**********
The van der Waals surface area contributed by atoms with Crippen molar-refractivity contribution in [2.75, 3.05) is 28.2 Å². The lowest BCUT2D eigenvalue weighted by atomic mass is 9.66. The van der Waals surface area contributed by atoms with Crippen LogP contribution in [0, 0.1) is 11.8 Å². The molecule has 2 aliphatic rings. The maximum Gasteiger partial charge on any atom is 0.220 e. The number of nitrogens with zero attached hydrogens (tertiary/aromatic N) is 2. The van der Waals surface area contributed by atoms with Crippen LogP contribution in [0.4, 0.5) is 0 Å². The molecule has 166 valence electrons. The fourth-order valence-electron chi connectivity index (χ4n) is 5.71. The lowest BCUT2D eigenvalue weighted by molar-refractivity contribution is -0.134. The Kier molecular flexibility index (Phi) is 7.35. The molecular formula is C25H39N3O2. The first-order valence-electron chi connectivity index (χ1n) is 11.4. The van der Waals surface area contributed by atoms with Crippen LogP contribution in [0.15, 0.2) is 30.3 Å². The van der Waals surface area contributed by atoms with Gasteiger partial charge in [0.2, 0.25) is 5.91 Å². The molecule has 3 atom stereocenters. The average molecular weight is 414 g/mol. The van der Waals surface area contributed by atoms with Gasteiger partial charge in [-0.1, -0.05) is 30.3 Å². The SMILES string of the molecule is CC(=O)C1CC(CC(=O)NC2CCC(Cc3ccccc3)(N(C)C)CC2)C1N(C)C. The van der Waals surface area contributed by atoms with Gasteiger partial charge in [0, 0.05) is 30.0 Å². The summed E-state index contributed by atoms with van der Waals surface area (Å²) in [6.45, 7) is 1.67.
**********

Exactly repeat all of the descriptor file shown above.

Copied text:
The van der Waals surface area contributed by atoms with Crippen molar-refractivity contribution in [2.75, 3.05) is 28.2 Å². The lowest BCUT2D eigenvalue weighted by atomic mass is 9.66. The van der Waals surface area contributed by atoms with Crippen LogP contribution in [0, 0.1) is 11.8 Å². The molecule has 2 aliphatic rings. The maximum Gasteiger partial charge on any atom is 0.220 e. The number of nitrogens with zero attached hydrogens (tertiary/aromatic N) is 2. The van der Waals surface area contributed by atoms with Crippen LogP contribution in [0.4, 0.5) is 0 Å². The molecule has 166 valence electrons. The fourth-order valence-electron chi connectivity index (χ4n) is 5.71. The lowest BCUT2D eigenvalue weighted by molar-refractivity contribution is -0.134. The Kier molecular flexibility index (Phi) is 7.35. The molecular formula is C25H39N3O2. The first-order valence-electron chi connectivity index (χ1n) is 11.4. The van der Waals surface area contributed by atoms with Crippen LogP contribution in [0.15, 0.2) is 30.3 Å². The van der Waals surface area contributed by atoms with Gasteiger partial charge in [0.2, 0.25) is 5.91 Å². The molecule has 3 atom stereocenters. The average molecular weight is 414 g/mol. The van der Waals surface area contributed by atoms with Gasteiger partial charge in [-0.1, -0.05) is 30.3 Å². The SMILES string of the molecule is CC(=O)C1CC(CC(=O)NC2CCC(Cc3ccccc3)(N(C)C)CC2)C1N(C)C. The van der Waals surface area contributed by atoms with Gasteiger partial charge in [0, 0.05) is 30.0 Å². The summed E-state index contributed by atoms with van der Waals surface area (Å²) in [6.45, 7) is 1.67.